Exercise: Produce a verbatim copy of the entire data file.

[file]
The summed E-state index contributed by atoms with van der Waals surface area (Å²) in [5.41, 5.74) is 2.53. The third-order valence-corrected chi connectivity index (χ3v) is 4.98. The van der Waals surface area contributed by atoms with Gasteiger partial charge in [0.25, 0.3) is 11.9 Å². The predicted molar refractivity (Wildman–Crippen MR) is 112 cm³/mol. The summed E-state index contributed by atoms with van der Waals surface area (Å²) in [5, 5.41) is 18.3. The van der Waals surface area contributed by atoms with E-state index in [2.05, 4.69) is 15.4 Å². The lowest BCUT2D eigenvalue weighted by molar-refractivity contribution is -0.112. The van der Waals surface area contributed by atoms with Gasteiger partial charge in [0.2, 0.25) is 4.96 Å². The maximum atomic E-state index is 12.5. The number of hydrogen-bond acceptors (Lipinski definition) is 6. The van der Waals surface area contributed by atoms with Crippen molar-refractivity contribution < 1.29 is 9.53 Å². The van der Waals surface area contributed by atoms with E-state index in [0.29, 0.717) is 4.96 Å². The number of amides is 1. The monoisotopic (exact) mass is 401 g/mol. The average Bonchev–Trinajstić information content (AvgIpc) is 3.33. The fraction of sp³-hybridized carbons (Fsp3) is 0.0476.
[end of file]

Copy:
The summed E-state index contributed by atoms with van der Waals surface area (Å²) in [5.41, 5.74) is 2.53. The third-order valence-corrected chi connectivity index (χ3v) is 4.98. The van der Waals surface area contributed by atoms with Gasteiger partial charge in [0.25, 0.3) is 11.9 Å². The predicted molar refractivity (Wildman–Crippen MR) is 112 cm³/mol. The summed E-state index contributed by atoms with van der Waals surface area (Å²) in [5, 5.41) is 18.3. The van der Waals surface area contributed by atoms with E-state index in [2.05, 4.69) is 15.4 Å². The lowest BCUT2D eigenvalue weighted by molar-refractivity contribution is -0.112. The van der Waals surface area contributed by atoms with Gasteiger partial charge in [0.2, 0.25) is 4.96 Å². The maximum atomic E-state index is 12.5. The number of hydrogen-bond acceptors (Lipinski definition) is 6. The van der Waals surface area contributed by atoms with Crippen molar-refractivity contribution < 1.29 is 9.53 Å². The van der Waals surface area contributed by atoms with E-state index in [0.29, 0.717) is 4.96 Å². The number of amides is 1. The monoisotopic (exact) mass is 401 g/mol. The average Bonchev–Trinajstić information content (AvgIpc) is 3.33. The fraction of sp³-hybridized carbons (Fsp3) is 0.0476.